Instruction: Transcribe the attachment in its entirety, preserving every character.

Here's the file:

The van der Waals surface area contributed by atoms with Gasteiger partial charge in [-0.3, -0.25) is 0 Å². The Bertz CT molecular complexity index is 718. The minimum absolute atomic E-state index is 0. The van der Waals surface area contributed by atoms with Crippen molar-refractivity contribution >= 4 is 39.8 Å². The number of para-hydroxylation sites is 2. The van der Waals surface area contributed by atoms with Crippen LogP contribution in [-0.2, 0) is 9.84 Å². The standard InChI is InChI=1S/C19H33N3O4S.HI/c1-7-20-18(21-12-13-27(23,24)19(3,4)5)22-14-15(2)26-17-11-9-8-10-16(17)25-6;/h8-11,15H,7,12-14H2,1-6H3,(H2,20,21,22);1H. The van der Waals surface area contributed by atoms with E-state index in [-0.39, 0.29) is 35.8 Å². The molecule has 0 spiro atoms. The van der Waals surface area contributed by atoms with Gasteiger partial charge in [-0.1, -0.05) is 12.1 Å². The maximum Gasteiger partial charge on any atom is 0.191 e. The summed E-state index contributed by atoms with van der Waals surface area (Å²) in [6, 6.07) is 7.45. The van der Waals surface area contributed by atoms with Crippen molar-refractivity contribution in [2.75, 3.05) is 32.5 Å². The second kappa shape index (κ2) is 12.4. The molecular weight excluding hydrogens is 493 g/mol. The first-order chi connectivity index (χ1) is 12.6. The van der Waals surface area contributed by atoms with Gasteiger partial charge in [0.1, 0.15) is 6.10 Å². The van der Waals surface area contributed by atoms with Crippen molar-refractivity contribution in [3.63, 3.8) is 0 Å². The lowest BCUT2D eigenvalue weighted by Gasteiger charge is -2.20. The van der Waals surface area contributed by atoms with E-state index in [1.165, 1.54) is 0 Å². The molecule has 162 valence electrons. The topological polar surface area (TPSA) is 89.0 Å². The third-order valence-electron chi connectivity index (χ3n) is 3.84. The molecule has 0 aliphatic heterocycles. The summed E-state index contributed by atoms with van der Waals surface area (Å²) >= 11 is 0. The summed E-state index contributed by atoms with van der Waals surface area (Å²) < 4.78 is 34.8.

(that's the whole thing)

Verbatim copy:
The van der Waals surface area contributed by atoms with Gasteiger partial charge in [-0.3, -0.25) is 0 Å². The Bertz CT molecular complexity index is 718. The minimum absolute atomic E-state index is 0. The van der Waals surface area contributed by atoms with Crippen molar-refractivity contribution >= 4 is 39.8 Å². The number of para-hydroxylation sites is 2. The van der Waals surface area contributed by atoms with Crippen LogP contribution in [-0.2, 0) is 9.84 Å². The standard InChI is InChI=1S/C19H33N3O4S.HI/c1-7-20-18(21-12-13-27(23,24)19(3,4)5)22-14-15(2)26-17-11-9-8-10-16(17)25-6;/h8-11,15H,7,12-14H2,1-6H3,(H2,20,21,22);1H. The van der Waals surface area contributed by atoms with E-state index in [-0.39, 0.29) is 35.8 Å². The molecule has 0 spiro atoms. The van der Waals surface area contributed by atoms with Gasteiger partial charge in [-0.1, -0.05) is 12.1 Å². The maximum Gasteiger partial charge on any atom is 0.191 e. The summed E-state index contributed by atoms with van der Waals surface area (Å²) in [6, 6.07) is 7.45. The van der Waals surface area contributed by atoms with Crippen molar-refractivity contribution in [2.75, 3.05) is 32.5 Å². The second kappa shape index (κ2) is 12.4. The molecular weight excluding hydrogens is 493 g/mol. The first-order chi connectivity index (χ1) is 12.6. The van der Waals surface area contributed by atoms with Gasteiger partial charge in [0.1, 0.15) is 6.10 Å². The van der Waals surface area contributed by atoms with Crippen molar-refractivity contribution in [3.63, 3.8) is 0 Å². The lowest BCUT2D eigenvalue weighted by Gasteiger charge is -2.20. The van der Waals surface area contributed by atoms with E-state index in [1.165, 1.54) is 0 Å². The molecule has 162 valence electrons. The topological polar surface area (TPSA) is 89.0 Å². The third-order valence-electron chi connectivity index (χ3n) is 3.84. The molecule has 0 aliphatic heterocycles. The summed E-state index contributed by atoms with van der Waals surface area (Å²) >= 11 is 0. The summed E-state index contributed by atoms with van der Waals surface area (Å²) < 4.78 is 34.8.